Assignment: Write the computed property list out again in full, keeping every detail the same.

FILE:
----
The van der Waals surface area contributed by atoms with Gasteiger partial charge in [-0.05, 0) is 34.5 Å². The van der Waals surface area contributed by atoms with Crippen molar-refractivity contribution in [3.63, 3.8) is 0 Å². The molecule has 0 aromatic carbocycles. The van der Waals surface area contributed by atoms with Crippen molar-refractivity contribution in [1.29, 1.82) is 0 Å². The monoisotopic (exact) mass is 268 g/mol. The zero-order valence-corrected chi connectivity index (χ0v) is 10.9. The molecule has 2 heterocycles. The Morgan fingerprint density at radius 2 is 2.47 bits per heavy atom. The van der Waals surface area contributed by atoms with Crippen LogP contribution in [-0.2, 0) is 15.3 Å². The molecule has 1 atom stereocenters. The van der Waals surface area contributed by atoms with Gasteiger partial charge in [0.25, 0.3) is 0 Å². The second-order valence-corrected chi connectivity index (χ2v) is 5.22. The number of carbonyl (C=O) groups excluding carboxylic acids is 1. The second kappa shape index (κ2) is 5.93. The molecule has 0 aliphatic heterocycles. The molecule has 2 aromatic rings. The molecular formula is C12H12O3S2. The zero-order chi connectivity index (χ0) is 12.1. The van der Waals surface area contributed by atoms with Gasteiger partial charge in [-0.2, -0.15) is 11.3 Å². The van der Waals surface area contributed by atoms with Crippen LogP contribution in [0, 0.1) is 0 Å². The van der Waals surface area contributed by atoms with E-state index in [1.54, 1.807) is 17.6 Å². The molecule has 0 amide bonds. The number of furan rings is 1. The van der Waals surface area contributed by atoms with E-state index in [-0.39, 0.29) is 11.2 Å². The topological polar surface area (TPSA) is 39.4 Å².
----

The van der Waals surface area contributed by atoms with Gasteiger partial charge in [-0.05, 0) is 34.5 Å². The van der Waals surface area contributed by atoms with Crippen molar-refractivity contribution in [3.63, 3.8) is 0 Å². The molecule has 0 aromatic carbocycles. The van der Waals surface area contributed by atoms with Crippen molar-refractivity contribution in [1.29, 1.82) is 0 Å². The monoisotopic (exact) mass is 268 g/mol. The zero-order valence-corrected chi connectivity index (χ0v) is 10.9. The molecule has 2 heterocycles. The Morgan fingerprint density at radius 2 is 2.47 bits per heavy atom. The van der Waals surface area contributed by atoms with Crippen LogP contribution in [-0.2, 0) is 15.3 Å². The molecule has 1 atom stereocenters. The van der Waals surface area contributed by atoms with Gasteiger partial charge in [0.25, 0.3) is 0 Å². The second-order valence-corrected chi connectivity index (χ2v) is 5.22. The number of carbonyl (C=O) groups excluding carboxylic acids is 1. The second kappa shape index (κ2) is 5.93. The molecule has 0 aliphatic heterocycles. The molecule has 2 aromatic rings. The molecular formula is C12H12O3S2. The zero-order chi connectivity index (χ0) is 12.1. The van der Waals surface area contributed by atoms with Gasteiger partial charge in [-0.2, -0.15) is 11.3 Å². The van der Waals surface area contributed by atoms with Crippen LogP contribution in [0, 0.1) is 0 Å². The van der Waals surface area contributed by atoms with E-state index in [1.54, 1.807) is 17.6 Å². The molecule has 0 amide bonds. The number of furan rings is 1. The van der Waals surface area contributed by atoms with E-state index in [-0.39, 0.29) is 11.2 Å². The topological polar surface area (TPSA) is 39.4 Å².